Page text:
Year : 2010 | Volume
: 26 | Issue : 3 | Page : 325-
Microbes strike back: End of golden era of antibiotics?
Department of Urology, Christian Medical College, Vellore - 632 004, Tamil Nadu, India
Department of Urology, Christian Medical College, Vellore - 632 004, Tamil Nadu
|How to cite this article:|
Kekre N. Microbes strike back: End of golden era of antibiotics?.Indian J Urol 2010;26:325-325
|How to cite this URL:|
Kekre N. Microbes strike back: End of golden era of antibiotics?. Indian J Urol [serial online] 2010 [cited 2022 Jan 22 ];26:325-325
Available from: https://www.indianjurol.com/text.asp?2010/26/3/325/70559
Alexander Fleming was awarded the Nobel Prize for the discovery of penicillin. This discovery changed the course of modern medicine and surgery. Many infections which were untreatable became treatable. Surgical infections could be effectively treated, and surgical procedures became safer. Guidelines were developed for use of antibiotics. Most of the clean procedures can be performed without prophylaxis, as long as aseptic techniques & sterilization are strictly followed. But unfortunately many preferred indiscriminate use of antibiotics to prevent infections. Sadly today the antibiotic resistance has become a serious threat. The golden era of last century appears to be ending and the micro organisms are slowly and surely winning the battle. Last month, Indian media was busy in reporting the findings of a paper published in the Lancet Infectious Disease Journal. This was a collaborative study between UK and India on antimicrobial resistance and it reported about the origin of the new antibiotic-resistant bacteria named as New Delhi Metallo Beta Lactamace gene (NDMI). This gene is located to a large extent in Escherichia coli (E. coli). E. coli is the source of community acquired infections particularly of urinary tract and multi drug resistance to E. coli is not a new phenomenon. And according to this paper, the main reservoir of this gene is located in India, Pakistan and Bangladesh. So the threat that this drug-resistant bacterium would spread in India is very real, especially when we lack basic sanitation. Ironically, most of our hospitals and doctors do not pay attention to infection control. So it was not surprising that Indian media and a particular group of physicians were busy in portraying this as a conspiracy against India and its emergence as a destination of medical tourism.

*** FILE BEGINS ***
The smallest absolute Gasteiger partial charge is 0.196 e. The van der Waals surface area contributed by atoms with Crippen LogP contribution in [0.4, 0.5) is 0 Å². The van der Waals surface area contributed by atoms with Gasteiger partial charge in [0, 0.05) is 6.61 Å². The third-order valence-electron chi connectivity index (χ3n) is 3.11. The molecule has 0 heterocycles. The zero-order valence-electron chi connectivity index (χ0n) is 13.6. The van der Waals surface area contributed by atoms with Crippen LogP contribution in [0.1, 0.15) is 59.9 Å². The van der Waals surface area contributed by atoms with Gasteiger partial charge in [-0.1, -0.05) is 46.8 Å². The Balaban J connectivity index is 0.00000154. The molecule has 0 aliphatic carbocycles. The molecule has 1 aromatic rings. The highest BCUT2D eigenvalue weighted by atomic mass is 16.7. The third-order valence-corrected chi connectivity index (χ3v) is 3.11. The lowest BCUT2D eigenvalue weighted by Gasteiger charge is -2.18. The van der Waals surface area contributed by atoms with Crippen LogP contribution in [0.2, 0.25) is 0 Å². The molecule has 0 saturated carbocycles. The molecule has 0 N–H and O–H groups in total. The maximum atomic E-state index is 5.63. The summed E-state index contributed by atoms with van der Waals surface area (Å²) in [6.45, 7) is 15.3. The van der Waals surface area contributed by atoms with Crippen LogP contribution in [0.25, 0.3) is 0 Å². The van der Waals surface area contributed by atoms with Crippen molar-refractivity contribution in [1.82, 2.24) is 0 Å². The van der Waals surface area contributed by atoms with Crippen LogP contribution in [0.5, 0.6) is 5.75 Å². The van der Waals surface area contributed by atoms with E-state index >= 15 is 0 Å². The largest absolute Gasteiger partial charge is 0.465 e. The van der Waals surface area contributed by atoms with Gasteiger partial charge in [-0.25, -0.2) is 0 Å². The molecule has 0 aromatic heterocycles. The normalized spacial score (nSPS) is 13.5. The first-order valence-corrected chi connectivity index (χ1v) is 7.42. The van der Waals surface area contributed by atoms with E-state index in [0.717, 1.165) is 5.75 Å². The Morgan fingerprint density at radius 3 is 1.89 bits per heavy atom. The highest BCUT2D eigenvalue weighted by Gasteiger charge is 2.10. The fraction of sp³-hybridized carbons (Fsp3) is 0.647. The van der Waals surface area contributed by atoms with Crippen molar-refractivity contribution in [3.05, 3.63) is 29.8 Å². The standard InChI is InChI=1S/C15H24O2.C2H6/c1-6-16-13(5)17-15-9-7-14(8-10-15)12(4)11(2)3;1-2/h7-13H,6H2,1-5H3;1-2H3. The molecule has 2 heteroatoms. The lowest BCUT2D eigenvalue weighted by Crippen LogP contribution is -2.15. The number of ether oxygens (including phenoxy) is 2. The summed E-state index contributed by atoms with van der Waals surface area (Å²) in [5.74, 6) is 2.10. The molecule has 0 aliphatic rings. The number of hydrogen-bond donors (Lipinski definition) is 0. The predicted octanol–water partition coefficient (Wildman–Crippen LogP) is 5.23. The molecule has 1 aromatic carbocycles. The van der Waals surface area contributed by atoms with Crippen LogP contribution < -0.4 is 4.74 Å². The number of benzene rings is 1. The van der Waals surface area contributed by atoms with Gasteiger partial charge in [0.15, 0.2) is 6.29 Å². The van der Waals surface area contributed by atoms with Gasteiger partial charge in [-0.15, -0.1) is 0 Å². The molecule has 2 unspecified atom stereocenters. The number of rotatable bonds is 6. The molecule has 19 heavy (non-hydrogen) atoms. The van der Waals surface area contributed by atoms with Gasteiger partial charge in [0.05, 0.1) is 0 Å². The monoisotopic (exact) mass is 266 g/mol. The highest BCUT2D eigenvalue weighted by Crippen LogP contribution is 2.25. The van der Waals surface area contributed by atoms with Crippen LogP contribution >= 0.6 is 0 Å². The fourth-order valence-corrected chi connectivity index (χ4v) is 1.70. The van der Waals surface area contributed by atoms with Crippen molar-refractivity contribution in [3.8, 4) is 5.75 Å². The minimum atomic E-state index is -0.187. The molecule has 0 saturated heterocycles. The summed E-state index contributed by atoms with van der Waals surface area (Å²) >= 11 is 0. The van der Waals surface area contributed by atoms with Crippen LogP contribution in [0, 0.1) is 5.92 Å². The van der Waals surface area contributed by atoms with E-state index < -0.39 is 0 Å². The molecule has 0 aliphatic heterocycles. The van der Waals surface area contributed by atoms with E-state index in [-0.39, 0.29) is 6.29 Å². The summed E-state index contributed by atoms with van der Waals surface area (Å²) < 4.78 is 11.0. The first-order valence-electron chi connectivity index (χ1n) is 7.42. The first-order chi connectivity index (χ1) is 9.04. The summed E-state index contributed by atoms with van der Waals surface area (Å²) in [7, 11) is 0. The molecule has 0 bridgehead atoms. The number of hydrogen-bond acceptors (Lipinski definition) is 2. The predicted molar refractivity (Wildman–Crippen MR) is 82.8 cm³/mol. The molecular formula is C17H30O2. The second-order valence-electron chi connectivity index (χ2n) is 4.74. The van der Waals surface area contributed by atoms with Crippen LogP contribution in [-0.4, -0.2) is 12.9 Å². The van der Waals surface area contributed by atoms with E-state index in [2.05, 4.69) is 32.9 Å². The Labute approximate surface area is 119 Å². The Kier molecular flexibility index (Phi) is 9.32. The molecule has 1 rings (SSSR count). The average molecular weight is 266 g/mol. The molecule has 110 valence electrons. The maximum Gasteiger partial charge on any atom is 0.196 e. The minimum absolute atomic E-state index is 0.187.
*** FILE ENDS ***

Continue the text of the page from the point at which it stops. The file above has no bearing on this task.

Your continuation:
These so called experts (who are commonly seen on English TV channels) never accepted the growing problem of antimicrobial resistance or the fact that in this country antibiotics are hugely misused. It is not uncommon to see the first urine culture report in a hospital to be resistant to most of the first line antibiotics. Methicillin-resistant Staphylococcus aureus (MRSA) has routinely become carbapenem-resistant and is increasing every day and Meropenem has become the antibiotic of choice. General public can get antibiotics even without a prescription and self medication with antibiotics for diarrhea and common cold has become a norm. Most of the doctors (including the physician of alternative medicine) are routinely prescribing antibiotics. We had conducted a survey among the urologists of India about percutaneous nephro lithotomy (PCNL) to audit routine clinical practice. Majority reported that they do not obtain urine culture but prefer to put them on broad spectrum antibiotic for long duration. This is due to lack of proper protocol and guidelines about the usage of antibiotics. Most of us still wrongly think that antibiotics would reduce the risk of infection. Basic sound aseptic technique, good sterilization, limited and appropriate use of antibiotics would have prevented this alarming situation. Compare this to united kingdom, where antibiotics in common use have remained the same over the years: Trimethoprim and Amoxycillin for UTI and Inj. Gentamycin for prophylaxis in urological procedure. Other broad spectrum antibiotics can only be used if indicated by culture and require microbiologists consent. It would be better if we audit our practice and evolve a national concensus and develop guidelines which would limit the use of antibiotics. Antimicrobial resistance (AMR) problem is a serious threat and it should be tackled on a war footing. The sale of antibiotics without a prescription must be stopped. All antibiotic prescriptions should be periodically audited. Alexander Fleming actually predicted the future and possibility of AMR when he said "The time may come when penicillin can be bought by anyone in the shops. Then there is a danger that the ignorant man may easily under dose himself and by exposing his microbes to non lethal quantities of the drug make them resistant". The only difference is that in our set up the learned are more responsible for the AMR than the ignorant.
This issue has a special feature on newer instrumentation and development in Endourology. It deals with newer trends in the field of minimally invasive surgery. Dr. Manoj Monga, Director, Steven Streem Center for Endourology and Stone Disease the Cleveland Clinic Foundation Cleveland, -USA and his colleagues have done a wonderful job. I thank him and his contribution for the excellent work.
With best wishes